The future of Snow Days

By Kaitlyn Dunphy, Esq.

Snow days bring up nostalgic memories of childhood for many. However, during the COVID-19 pandemic, not everyone will be so lucky as to enjoy frolicking in the snow on an unexpected day off from school. A change in the law has allowed remote learning to replace snow days, but only for the time being.

The New Jersey Department of Education (NJDOE) requires schools to provide public school facilities for at least 180 days of the school year in order to receive state funding. This past spring, the Legislature amended the applicable statute to respond to the need to switch to remote and distance learning. The law was revised to allow virtual or remote instruction to count toward this 180-day requirement. However, this is only the case when the school is closed for three or more consecutive days due to a declared state emergency, declared public health emergency, or when the appropriate health agency has directed a closure for public health reasons.

This amendment remains in effect during the ongoing public health emergency, since all schools were closed for at least three consecutive days during the spring. Therefore, the NJDOE is permitting remote instruction to count toward the 180-day requirement if the school is closed during inclement weather, but only during the current public health emergency.

While school districts are currently permitted to offer remote instruction in place of closing school for a snow day, this does not mean that school districts are doing away with them completely. There’s no requirement that snow days be eliminated altogether. Some superintendents have gone on record as still supporting the use of snow days, citing students’ social and emotional need for a break, especially during this trying year.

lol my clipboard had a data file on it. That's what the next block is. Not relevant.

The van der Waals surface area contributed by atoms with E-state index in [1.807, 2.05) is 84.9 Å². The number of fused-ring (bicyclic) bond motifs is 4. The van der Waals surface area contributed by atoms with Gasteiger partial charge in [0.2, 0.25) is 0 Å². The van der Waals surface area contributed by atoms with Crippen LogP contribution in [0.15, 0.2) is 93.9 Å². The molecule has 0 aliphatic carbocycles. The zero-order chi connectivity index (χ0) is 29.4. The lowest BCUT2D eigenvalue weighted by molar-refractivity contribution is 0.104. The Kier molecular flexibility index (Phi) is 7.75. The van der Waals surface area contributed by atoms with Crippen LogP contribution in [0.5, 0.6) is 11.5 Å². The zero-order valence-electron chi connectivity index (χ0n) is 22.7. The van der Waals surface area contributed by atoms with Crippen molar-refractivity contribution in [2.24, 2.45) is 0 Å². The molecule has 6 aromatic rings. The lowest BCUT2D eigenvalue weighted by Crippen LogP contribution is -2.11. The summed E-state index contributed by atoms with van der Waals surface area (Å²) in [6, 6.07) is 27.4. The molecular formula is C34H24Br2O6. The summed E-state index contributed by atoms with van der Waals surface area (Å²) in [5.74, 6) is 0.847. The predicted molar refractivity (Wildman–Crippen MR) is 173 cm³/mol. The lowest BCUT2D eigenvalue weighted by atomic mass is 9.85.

Others have taken the middle road, saying that it depends on whether power or internet service goes out during the storm. Perhaps blackout days will be the future snow days? Still others have said they will look to the calendar they have set for the year, particularly whether and how many snow days are available.

School districts often build snow days into the year’s calendar. If not, or if they are all used, the remaining options are to extend the end of the school year or to hold instruction on days that were previously scheduled as off, possibly cutting into spring break. Some superintendents may choose to use the snow days built into the calendar, but if more are needed than planned for, remote learning could be used in place of the time-honored snow day. Or they may simply decide to hold instruction remotely instead of calling a snow day for continuity of learning.

What does this all mean for the future of snow days? Will they be a relic of the past? Not necessarily.

The amended law only comes into play when schools are closed for three or more consecutive days because of a declared state emergency, declared public health emergency or when the appropriate health agency has directed a closure for public health reasons. If these preconditions aren’t met, then remote instruction would not count toward the 180-day requirement that schools need to meet to be eligible for state aid. A new statutory amendment would be needed to replace snow days with remote instruction when there’s no ongoing emergency. For now, the future of snow days remains to be seen.

Kaitlyn Dunphy is an associate director of NJEA Legal Services and Member Rights in the NJEA Executive Office. She can be reached at